Bertie Carvel – Matilda. Hearing Carvel’s performance on the original cast recording was my main impetus in making sure I got to London to see the show while he was still in the cast. As Agatha Trunchbull, the grotesque headmistress at war with Matilda Wormwood, Carvel creates one of the great comic villains in music theatre, a domineering physical presence whose second act anti-child number “The Smell of Rebellion” is a show-stopper. There are panto elements in the performance, but he plays Miss Trunchbull without winking or leering, showing shades of the insecure bully who resorts to all sorts of nasty business. I’m so thrilled NY will have a chance to see his performance in the upcoming Broadway transfer.

James Corden – One Man, Two Guvnors. The most brilliant comic creation I’ve seen since Mark Rylance took Broadway by storm with Boeing Boeing, Corden’s Francis Henshall – portly, silly, lovable – was a delight from start to finish. It’s rare that pure silliness can beget pure joy. Corden managed to do this through the mix of high and low (mostly low) brow humor in Richard Bean’s updating of A Servant of Two Masters. I saw the show a total of three times, including opening night and the utter free-for-all that was the closing night (hijinks, pranks, nudity, and all sorts of glorious hijinks in the spirit of the show) and I consistently laughed until my sides ached every time. Much of this is due to Corden’s brilliance. I do wish the play had continued after his scheduled departure, but fortunately it’s still running in London for those who want some breathless hilarity.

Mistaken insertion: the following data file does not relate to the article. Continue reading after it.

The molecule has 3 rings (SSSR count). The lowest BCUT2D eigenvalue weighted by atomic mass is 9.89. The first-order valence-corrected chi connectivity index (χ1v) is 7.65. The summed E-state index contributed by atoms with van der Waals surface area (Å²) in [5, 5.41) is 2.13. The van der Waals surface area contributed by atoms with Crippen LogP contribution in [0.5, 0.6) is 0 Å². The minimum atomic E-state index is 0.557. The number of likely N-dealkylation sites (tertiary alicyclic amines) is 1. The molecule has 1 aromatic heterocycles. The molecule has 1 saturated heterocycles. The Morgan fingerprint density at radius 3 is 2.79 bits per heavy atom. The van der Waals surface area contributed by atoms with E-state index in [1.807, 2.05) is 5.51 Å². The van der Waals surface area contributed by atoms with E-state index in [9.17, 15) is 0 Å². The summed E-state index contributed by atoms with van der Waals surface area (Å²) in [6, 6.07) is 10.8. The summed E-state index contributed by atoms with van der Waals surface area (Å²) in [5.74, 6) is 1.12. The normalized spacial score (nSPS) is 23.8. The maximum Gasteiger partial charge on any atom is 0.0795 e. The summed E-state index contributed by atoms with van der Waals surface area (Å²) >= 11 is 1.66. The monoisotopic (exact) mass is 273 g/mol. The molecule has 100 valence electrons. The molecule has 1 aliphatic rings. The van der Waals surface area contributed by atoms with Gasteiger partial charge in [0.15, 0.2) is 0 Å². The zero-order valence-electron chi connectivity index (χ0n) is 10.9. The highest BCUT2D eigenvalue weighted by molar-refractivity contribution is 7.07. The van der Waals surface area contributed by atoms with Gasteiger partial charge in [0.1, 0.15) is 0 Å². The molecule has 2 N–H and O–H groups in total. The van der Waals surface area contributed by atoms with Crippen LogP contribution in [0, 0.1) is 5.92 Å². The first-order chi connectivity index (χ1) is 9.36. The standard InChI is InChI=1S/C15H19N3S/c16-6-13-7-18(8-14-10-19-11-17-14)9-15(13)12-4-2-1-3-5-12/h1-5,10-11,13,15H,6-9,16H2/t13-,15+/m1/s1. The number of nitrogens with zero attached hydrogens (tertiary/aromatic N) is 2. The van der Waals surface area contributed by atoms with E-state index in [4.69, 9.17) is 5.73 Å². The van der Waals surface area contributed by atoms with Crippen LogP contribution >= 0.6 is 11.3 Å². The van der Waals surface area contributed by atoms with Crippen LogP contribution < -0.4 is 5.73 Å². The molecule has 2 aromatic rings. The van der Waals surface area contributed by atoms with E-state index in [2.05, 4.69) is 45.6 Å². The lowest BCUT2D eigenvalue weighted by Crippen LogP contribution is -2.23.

Linda Lavin – The Lyons. Lavin gave up supporting roles in Broadway transfers of Follies and Other Desert Cities to play this leading role off-Broadway, and with good reason. Rita Lyon is one of the most fascinating mothers in American drama since Violet Weston went nuts on her family. Lavin was able to turn a magazine page turn into a comic gold mine, and constantly surprised. Her exit speech was so brilliantly delivered that she received two back to back showstopping ovations.

Tracy Letts – Who’s Afraid of Virginia Woolf? Albee’s play is one of my favorites and I would gladly see any production of it anywhere. This Steppenwolf import is an intense, visceral experience that makes the battle for the upper-hand one of the games along the way. Intense work by a superb ensemble, but Letts comes out on top in this reimagined look at the fascinating George. He is terrifying, hilarious, charming, dangerous and unsettling making a role seem new. Everyone else in the ensemble is the better for this searing portrayal. A must-see performance.

Donna Murphy – Into the Woods. Critics were mixed on this production (and having seen it three times throughout its run, I think it was a mistake to let them in early), but Murphy’s portrayal of the Witch was one of the most galvanizing performances I have ever seen. Playing up the character’s pragmatism and relationship to Rapunzel, it was as though I understood a maternal need for the character that either I missed before, or just wasn’t present in other performances I have seen. Her “Last Midnight” was nothing short of legendary; one of then most terrifying and devastating showstoppers of the year.